Knowing the sail can be progressively reefed will be a great reassurance as the wind pipes up, even to the point of a few feet of canvas. I now wanted to see how many degrees we could sail off the wind, with the yard fully braced.
After motoring back to our start point I steered a zigzag course downwind, bracing the yard first to port then to starboard. Amazingly, the sail never lost wind, even when three points, that is 34 degrees, either side of the stern. This will allow a great degree of latitude when going down wind with a big following sea, which tends to slew a Bermudan rigged boat sideways, (broaching), and can be very dangerous. It will also be less power consuming on the autopilot, which won’t have to constantly correct this tendency.
All in all, the days trial was a successful conclusion to a lot of hard work and expense, celebrated with a bottle of bubbly as we steamed back to the marina. And no, I did not forget to cant the yard before entering our slip.
After I’ve thoroughly tested the system in all seagoing conditions, and after I’m happy with the structural and operational components, it is my intention to build a second yard, to be hoisted above the Fore Course and carrying a sail about half the size. This will be the Fore Topsail, (tops’l). BRITANNIA will then field over 500 sq ft of athwartship canvas, which will greatly add to the downwind performance. Also, having a combination of two squaresails allows more flexibility, just as a combination of sails on a ketch or schooner permits different sails to be set according to conditions.
By the way, the red cross on the white ground is the English flag, which forms part of the Union Jack. It is also the Templar’s Cross, and the emblem of the Red Cross Association. But that will just add to the mystery as my “little” tall ship is spotted on the horizon.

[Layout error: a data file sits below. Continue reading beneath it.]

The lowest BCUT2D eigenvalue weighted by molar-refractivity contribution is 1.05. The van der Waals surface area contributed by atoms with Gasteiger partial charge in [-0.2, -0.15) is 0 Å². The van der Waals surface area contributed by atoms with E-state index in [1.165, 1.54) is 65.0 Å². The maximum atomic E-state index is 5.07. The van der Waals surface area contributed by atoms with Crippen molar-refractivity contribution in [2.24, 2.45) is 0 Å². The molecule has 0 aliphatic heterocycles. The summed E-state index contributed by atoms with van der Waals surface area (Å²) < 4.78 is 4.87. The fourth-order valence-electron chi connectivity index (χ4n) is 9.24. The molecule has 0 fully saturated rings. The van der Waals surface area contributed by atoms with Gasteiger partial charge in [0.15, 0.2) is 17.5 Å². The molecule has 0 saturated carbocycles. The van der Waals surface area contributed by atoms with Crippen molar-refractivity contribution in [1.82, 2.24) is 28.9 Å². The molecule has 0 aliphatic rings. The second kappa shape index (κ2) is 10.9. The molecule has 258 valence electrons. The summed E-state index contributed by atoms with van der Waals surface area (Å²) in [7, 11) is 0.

I had a stiff whiskey on hand as I added up all the equipment and parts costs, including sub-contractors fees for special jobs. Overall it came to $3,736.00, not counting my labour. Four pieces of equipment alone represented about three quarters of this. The mandrel driver was $600.00, the yard and mandrel $400.00, the gooseneck and traveler $380.00 and the sail $1,550.00. Re-rigging with heavier stainless wire was included in the cost of converting the boat from a ketch to a schooner—which is another story altogether.
I didn’t know what to compare to this unusual project, to appraise whether it was expensive or not. The nearest is perhaps the in-boom furling systems which are now available. Even a smallish boat in-boom roller furling system is more than twice the cost of my system—and not including a sail either!
Ultimately it just comes down to what you want, and what you are prepared to do if you can’t actually buy something ready made. There were times when I was set to quit, and my family thought I was quite nuts anyway, which is probably true. But now, when I unfurl my beautiful sail, which I designed and engineered all on my own, and see it billowing forth, I’m pleased I persevered. My small square rigger is now unique.
All we have to do now is find a following wind, instead of having it on the nose, like most of the time.